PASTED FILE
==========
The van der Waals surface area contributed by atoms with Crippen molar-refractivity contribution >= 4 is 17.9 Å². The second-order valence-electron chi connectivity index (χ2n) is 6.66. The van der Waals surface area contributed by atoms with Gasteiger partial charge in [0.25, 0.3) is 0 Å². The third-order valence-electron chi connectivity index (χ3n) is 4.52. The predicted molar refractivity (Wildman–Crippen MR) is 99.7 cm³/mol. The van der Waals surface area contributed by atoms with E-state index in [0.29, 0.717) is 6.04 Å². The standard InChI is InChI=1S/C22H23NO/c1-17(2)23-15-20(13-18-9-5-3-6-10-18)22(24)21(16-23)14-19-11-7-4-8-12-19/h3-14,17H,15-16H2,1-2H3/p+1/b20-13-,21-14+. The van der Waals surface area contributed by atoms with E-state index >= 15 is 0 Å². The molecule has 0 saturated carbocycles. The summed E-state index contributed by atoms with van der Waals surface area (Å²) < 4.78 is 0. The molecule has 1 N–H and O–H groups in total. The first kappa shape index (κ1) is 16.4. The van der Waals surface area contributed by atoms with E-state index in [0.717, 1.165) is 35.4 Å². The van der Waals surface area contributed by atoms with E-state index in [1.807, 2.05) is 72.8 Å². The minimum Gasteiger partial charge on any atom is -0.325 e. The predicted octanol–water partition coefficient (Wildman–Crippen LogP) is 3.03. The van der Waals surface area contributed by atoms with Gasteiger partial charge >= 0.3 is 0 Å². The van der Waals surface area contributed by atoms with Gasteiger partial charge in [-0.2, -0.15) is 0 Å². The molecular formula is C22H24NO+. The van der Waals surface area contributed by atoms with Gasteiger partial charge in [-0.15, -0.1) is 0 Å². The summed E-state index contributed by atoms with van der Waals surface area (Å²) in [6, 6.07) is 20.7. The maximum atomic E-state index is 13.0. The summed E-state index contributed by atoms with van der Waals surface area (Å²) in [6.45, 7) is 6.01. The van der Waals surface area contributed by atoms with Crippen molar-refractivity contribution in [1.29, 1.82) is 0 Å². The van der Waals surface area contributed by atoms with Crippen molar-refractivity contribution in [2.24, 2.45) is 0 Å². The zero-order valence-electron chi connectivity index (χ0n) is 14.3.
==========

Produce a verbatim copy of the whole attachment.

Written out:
The van der Waals surface area contributed by atoms with Crippen molar-refractivity contribution >= 4 is 17.9 Å². The second-order valence-electron chi connectivity index (χ2n) is 6.66. The van der Waals surface area contributed by atoms with Gasteiger partial charge in [0.25, 0.3) is 0 Å². The third-order valence-electron chi connectivity index (χ3n) is 4.52. The predicted molar refractivity (Wildman–Crippen MR) is 99.7 cm³/mol. The van der Waals surface area contributed by atoms with E-state index in [0.29, 0.717) is 6.04 Å². The standard InChI is InChI=1S/C22H23NO/c1-17(2)23-15-20(13-18-9-5-3-6-10-18)22(24)21(16-23)14-19-11-7-4-8-12-19/h3-14,17H,15-16H2,1-2H3/p+1/b20-13-,21-14+. The van der Waals surface area contributed by atoms with E-state index >= 15 is 0 Å². The molecule has 0 saturated carbocycles. The summed E-state index contributed by atoms with van der Waals surface area (Å²) < 4.78 is 0. The molecule has 1 N–H and O–H groups in total. The first kappa shape index (κ1) is 16.4. The van der Waals surface area contributed by atoms with E-state index in [0.717, 1.165) is 35.4 Å². The van der Waals surface area contributed by atoms with E-state index in [1.807, 2.05) is 72.8 Å². The minimum Gasteiger partial charge on any atom is -0.325 e. The predicted octanol–water partition coefficient (Wildman–Crippen LogP) is 3.03. The van der Waals surface area contributed by atoms with Gasteiger partial charge >= 0.3 is 0 Å². The van der Waals surface area contributed by atoms with Gasteiger partial charge in [-0.2, -0.15) is 0 Å². The molecular formula is C22H24NO+. The van der Waals surface area contributed by atoms with Gasteiger partial charge in [-0.15, -0.1) is 0 Å². The summed E-state index contributed by atoms with van der Waals surface area (Å²) in [6, 6.07) is 20.7. The maximum atomic E-state index is 13.0. The summed E-state index contributed by atoms with van der Waals surface area (Å²) in [6.45, 7) is 6.01. The van der Waals surface area contributed by atoms with Crippen molar-refractivity contribution in [1.29, 1.82) is 0 Å². The van der Waals surface area contributed by atoms with Crippen molar-refractivity contribution in [2.24, 2.45) is 0 Å². The zero-order valence-electron chi connectivity index (χ0n) is 14.3.